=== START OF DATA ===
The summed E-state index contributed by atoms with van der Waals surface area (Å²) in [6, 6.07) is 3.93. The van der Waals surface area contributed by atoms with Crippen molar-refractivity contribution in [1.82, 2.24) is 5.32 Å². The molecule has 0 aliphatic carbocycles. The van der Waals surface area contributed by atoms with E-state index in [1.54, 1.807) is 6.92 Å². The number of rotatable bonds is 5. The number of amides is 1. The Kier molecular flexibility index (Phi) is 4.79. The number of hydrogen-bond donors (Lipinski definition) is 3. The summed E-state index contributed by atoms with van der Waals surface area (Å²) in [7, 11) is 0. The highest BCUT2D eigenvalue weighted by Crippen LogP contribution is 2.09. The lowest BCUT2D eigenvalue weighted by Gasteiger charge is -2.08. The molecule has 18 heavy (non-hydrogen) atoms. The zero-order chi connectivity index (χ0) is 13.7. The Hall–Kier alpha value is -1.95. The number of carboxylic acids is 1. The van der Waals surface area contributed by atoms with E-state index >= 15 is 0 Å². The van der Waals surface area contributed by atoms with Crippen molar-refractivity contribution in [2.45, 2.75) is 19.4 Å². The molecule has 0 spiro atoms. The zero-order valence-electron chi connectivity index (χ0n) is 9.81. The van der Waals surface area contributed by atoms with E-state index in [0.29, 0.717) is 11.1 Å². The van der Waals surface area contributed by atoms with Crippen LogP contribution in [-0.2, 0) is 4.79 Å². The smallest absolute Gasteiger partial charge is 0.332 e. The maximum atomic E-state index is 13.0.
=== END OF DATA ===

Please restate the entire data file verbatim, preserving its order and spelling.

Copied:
The summed E-state index contributed by atoms with van der Waals surface area (Å²) in [6, 6.07) is 3.93. The van der Waals surface area contributed by atoms with Crippen molar-refractivity contribution in [1.82, 2.24) is 5.32 Å². The molecule has 0 aliphatic carbocycles. The van der Waals surface area contributed by atoms with E-state index in [1.54, 1.807) is 6.92 Å². The number of rotatable bonds is 5. The number of amides is 1. The Kier molecular flexibility index (Phi) is 4.79. The number of hydrogen-bond donors (Lipinski definition) is 3. The summed E-state index contributed by atoms with van der Waals surface area (Å²) in [7, 11) is 0. The highest BCUT2D eigenvalue weighted by Crippen LogP contribution is 2.09. The lowest BCUT2D eigenvalue weighted by Gasteiger charge is -2.08. The molecule has 18 heavy (non-hydrogen) atoms. The zero-order chi connectivity index (χ0) is 13.7. The Hall–Kier alpha value is -1.95. The number of carboxylic acids is 1. The van der Waals surface area contributed by atoms with E-state index >= 15 is 0 Å². The van der Waals surface area contributed by atoms with Crippen molar-refractivity contribution in [2.45, 2.75) is 19.4 Å². The molecule has 0 spiro atoms. The zero-order valence-electron chi connectivity index (χ0n) is 9.81. The van der Waals surface area contributed by atoms with E-state index in [0.29, 0.717) is 11.1 Å². The van der Waals surface area contributed by atoms with Crippen LogP contribution in [-0.2, 0) is 4.79 Å². The smallest absolute Gasteiger partial charge is 0.332 e. The maximum atomic E-state index is 13.0.